My old MAC is totally defunct. It needs a new fan, a new battery and a new hard drive. May it rest in peace.

The house next door is rented this week. A car is in the driveway, and I can hear their voices. They have a kid or two.

I went to the library this morning. Traffic was bumper to bumper even on the back roads. I dread the rest of my errands as I have to go on main roads. Beaches are empty on days like today so tourists take to the main roads to find something to do and souvenirs to buy.

We never came to the cape when I was a kid. If we were going away, we went north. My father’s friend had a place in Ogunquit, Maine. It was a tiny cottage in a row of side by side tiny cottages. There was a small kitchen with a table and chairs, and there were beds, lots of built-in beds. We never slept one to a bed as there were too many of us. In one room were two sets of three bunks. It was like a couchette on a train.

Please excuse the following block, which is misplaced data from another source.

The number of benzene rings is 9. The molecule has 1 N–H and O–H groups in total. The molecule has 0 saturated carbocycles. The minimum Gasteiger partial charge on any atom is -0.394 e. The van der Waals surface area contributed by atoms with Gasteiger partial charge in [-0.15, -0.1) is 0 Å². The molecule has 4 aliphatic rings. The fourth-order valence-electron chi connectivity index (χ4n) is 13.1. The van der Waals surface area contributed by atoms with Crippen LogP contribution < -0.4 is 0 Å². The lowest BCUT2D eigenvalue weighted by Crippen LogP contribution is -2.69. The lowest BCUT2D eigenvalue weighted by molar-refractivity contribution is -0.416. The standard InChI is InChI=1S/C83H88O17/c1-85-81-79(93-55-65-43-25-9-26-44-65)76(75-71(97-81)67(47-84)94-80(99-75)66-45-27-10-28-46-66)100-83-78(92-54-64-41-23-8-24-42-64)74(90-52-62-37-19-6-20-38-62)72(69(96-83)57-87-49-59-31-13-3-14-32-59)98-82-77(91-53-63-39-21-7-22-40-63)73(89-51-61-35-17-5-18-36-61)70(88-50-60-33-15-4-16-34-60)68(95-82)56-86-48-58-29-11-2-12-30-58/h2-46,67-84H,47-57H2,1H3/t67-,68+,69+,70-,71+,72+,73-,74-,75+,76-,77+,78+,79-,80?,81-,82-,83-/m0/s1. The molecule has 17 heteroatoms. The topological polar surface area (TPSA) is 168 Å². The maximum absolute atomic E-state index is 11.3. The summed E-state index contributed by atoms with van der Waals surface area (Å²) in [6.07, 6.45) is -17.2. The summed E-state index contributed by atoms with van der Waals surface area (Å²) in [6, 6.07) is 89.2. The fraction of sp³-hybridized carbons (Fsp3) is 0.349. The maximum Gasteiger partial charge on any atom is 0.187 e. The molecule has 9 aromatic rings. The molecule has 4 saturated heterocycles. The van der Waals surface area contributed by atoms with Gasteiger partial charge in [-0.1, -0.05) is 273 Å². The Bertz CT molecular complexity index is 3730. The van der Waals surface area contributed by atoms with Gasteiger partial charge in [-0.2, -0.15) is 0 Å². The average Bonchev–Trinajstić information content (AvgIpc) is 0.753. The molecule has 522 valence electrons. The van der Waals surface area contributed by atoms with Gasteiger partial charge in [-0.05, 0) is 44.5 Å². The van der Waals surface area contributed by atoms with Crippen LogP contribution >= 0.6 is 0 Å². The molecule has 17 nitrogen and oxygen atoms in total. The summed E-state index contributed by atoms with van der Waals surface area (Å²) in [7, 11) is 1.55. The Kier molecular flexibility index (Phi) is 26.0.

The Maine water was so cold only my father went swimming. He used to body surf. We’d go at low tide and try to catch the small swift fish in the tidal pools. We’d walk the dunes. I remember my horror at seeing naked people sunbathing among those dunes. Meals were mostly catch as catch can except for dinner which was usually hot dogs or burgers on the grill. They’d be corn on the cob and sometimes potato salad. The informality of the meals was part of the vacation.

When I reached my mid-teens, the last thing I wanted was a family vacation in close quarters with nothing for anyone my age to do. My father had to threaten me with dire consequences if I continued moaning and complaining. I used to pout with all the teenage angst I could muster.

The last family vacation I remember was the one to Niagara Falls. I was sixteen that summer. Woolworth’s was a summer away.

“Summertime is always the best of what might be.”

June 12, 2017